But I don't blame the fly, because my usual lethal weapon for garfish - the small, orange flies - was equally bad at hooking the fish.
I had fun just the same, which is what this is mainly about, and on most days you can land more than you asked for.

A floater - The PropPopper will float just in the surface when fished on a floating line. Each short strip will yield a small splash and leave a small wake, which seems to be irresistable to the garfish.
A floater
Boil - When garfish mate, they gather in small schools in shallow water and tumble, which creates easily visible boils. In water like this they are very easy to see, but even with more waves you will soon learn to spot the fish.
Another one hooked - A garfish (Belone belone) on its way to hand after having swooped a PropPopper in the surface.
Another one hooked
A fierce fighter - Garfish are very strong pound-by-pound, but rarely weigh over a pound. On a light rod in the 4-5 weight range they are great fun to catch.
A fierce fighter

The final insult
And OK, I'll insult you and give you a few more details on the construction of this fly:
Use a small (real small), closed cell foam, cylindrical popper head and a straight eye, straight shank streamer hook size 10 or smaller.
I use Partridge's stainless steel Aberdeen hooks and small popper heads from Rainy's Flies & Supplies in Logan, UT originally intended for panfish poppers. The smallest size is 1/4" or 5-6 millimetres in diameter. They are suitable for the purpose.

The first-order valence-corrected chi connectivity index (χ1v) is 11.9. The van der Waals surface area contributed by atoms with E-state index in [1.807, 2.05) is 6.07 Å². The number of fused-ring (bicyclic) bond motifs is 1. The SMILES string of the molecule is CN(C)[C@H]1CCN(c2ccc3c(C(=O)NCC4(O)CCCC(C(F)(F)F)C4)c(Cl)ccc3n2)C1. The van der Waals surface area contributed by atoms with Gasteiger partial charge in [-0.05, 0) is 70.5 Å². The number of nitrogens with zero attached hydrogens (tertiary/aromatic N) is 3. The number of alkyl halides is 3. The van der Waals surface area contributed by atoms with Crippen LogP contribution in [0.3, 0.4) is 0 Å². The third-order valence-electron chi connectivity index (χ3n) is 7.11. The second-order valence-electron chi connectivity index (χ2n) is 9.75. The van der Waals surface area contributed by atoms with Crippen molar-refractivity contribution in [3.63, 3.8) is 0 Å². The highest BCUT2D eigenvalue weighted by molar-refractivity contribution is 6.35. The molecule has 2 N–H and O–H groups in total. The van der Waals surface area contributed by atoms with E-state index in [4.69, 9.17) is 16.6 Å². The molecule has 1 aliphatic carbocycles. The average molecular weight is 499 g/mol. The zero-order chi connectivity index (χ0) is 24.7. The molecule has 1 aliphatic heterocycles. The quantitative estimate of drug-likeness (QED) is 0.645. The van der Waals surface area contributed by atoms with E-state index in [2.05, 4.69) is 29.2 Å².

1. Press a needle through the popper head from end to end, off center and close to its edge, still without weakening the material.
  2. Dab a drop of superglue on the center of the hook shank, and press its eye through the newly pressed hole.
  3. Make sure the popper head is rotated on the hook shank so that the hook bend is down and the major part of the head is up. This ensures that the hook point has as much room as possible.
  4. Let the glue set, and you are ready to fish.


Small hooks, small heads - Materials from Partridge and Rainy\'s.
Small hooks, small heads
What you need - Hooks, popper heads, a needle and some varnish or super glue. No thread, no vice, no feathers...
What you need


User comments
From: craig · cccrews·at·  Link
Submitted March 22nd 2011

my son would use a tiny red and white bobber with a hook tucked in close for frogs and bluegills.

there he was 3 years old with a snoopy rod outfishing me, just as he does to this day.

to duplicate the popper/bobber we would drill out flipflops with sharpened brass tubes and impale the foam on a hook. works great.